What China’s economic problems mean for the world

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(Web Desk) – There is a saying that when the United States sneezes, the rest of the world catches a cold. But what happens when China is unwell?

The world’s second-largest economy, home to more than 1.4 billion people, is facing a host of problems – including slow growth, high youth unemployment and a property market in disarray.

While these issues add up to a major headache for Beijing, how much does it matter to the rest of the world?

Analysts believe worries of an impending global catastrophe are overstated. But multinational corporations, their workers and even people with no direct links to China are likely to feel at least some of the effects. Ultimately, it depends on who you are.

“If Chinese people start cutting back on eating out for lunch, for example, does that affect the global economy?” asked Deborah Elms, executive director of the Asian Trade Centre in Singapore.

“The answer is not as much as you might imagine, but it certainly does hit firms who directly rely on domestic Chinese consumption.”

Hundreds of big global companies such as Apple, Volkswagen and Burberry get a lot of their revenue from China’s vast consumer market and will be hit by households spending less. The knock-on effects will then be felt by the thousands of suppliers and workers around the world who rely on these companies.

When you consider that China is responsible for more than a third of the growth seen in the world, any kind of deceleration will be felt beyond its borders.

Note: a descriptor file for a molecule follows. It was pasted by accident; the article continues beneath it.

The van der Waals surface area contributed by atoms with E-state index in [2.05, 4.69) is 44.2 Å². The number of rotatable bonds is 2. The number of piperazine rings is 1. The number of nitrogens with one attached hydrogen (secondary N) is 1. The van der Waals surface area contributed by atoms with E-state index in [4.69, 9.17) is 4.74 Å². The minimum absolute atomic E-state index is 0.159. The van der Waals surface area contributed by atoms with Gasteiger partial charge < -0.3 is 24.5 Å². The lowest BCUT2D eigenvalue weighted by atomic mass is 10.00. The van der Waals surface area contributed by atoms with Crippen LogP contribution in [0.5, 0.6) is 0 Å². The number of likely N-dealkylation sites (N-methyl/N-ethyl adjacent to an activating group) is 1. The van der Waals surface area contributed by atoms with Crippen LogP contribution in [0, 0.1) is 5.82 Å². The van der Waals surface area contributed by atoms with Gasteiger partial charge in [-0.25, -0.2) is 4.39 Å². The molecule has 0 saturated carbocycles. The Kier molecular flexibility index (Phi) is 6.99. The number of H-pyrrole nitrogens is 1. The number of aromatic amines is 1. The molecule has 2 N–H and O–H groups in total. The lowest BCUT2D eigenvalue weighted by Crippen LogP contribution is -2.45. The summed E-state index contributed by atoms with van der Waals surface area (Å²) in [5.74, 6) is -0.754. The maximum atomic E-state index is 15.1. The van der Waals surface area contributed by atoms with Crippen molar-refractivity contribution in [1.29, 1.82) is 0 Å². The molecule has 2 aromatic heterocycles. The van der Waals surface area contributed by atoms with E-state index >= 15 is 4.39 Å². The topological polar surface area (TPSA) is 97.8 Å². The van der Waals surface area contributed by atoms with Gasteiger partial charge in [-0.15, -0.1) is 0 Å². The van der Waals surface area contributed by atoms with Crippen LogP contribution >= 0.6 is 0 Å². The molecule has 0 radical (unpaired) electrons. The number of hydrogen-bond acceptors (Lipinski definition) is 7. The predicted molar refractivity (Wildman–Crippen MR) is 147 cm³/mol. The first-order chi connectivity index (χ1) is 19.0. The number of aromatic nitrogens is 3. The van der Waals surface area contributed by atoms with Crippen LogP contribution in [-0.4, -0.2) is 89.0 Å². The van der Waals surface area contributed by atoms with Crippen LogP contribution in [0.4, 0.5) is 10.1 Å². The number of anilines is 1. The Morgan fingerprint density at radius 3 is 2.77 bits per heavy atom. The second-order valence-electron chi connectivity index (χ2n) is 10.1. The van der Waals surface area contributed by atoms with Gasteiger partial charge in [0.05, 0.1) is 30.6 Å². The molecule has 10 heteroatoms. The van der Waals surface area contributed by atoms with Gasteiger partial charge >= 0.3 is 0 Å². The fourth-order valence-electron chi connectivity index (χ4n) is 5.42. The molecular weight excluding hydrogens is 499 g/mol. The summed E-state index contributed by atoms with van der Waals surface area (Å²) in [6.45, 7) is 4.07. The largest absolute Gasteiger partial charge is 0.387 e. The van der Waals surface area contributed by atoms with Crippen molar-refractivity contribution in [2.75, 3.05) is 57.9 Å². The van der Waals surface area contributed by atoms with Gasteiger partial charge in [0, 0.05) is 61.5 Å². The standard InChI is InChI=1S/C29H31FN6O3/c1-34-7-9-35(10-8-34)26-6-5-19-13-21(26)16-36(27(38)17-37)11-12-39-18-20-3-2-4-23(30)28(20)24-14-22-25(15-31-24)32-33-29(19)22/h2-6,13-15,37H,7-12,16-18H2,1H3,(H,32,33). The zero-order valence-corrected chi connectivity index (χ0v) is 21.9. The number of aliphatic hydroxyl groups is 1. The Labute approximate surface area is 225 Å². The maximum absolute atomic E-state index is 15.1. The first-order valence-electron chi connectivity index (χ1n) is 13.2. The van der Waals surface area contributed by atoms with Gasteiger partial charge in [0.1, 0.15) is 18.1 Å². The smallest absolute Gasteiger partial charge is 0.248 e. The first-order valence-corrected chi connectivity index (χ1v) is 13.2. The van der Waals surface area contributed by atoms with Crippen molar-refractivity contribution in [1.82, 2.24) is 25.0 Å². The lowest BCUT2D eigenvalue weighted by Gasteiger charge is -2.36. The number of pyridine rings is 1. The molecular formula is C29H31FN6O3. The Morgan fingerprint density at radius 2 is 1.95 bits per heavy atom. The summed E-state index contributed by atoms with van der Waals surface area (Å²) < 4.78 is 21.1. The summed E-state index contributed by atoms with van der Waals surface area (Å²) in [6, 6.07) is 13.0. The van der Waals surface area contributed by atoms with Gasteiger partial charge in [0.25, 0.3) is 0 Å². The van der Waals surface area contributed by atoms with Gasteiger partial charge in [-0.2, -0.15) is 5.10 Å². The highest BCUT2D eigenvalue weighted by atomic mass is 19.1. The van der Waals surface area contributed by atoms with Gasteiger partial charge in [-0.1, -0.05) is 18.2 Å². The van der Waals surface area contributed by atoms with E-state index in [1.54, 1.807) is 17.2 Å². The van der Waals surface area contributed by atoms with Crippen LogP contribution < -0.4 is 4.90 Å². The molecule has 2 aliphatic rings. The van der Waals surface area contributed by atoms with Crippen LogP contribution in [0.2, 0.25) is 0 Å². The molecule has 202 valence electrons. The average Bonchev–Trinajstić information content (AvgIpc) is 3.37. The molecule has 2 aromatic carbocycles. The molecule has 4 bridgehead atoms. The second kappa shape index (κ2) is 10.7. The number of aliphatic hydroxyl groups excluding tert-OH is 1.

The US credit rating agency Fitch said last month that China’s slowdown was “casting a shadow over global growth prospects” and downgraded its forecast for the entire world in 2024.

However, according to some economists, the idea that China is the engine of global prosperity has been exaggerated.

“Mathematically, yes, China accounts for around 40% of global growth,” says George Magnus, an economist at the University of Oxford’s China Centre.

“But who is that growth benefitting? China runs a huge trade surplus. It exports so much more than it imports, so how much China grows or doesn’t grow is really more about China than it is about the rest of the world.”

Nevertheless, China spending less on goods and services – or on housebuilding – means less demand for raw materials and commodities. In August, the country imported nearly 9% less compared to the same time last year – when it was still under zero-Covid restrictions.

“Big exporters such as Australia, Brazil and several countries in Africa will be hit hardest by this,” says Roland Rajah, director of the Indo-Pacific Development Centre at the Lowy Institute in Sydney.

While reduced Chinese investment abroad is a possibility, it is unclear how else China’s domestic economic situation will affect its foreign policy.

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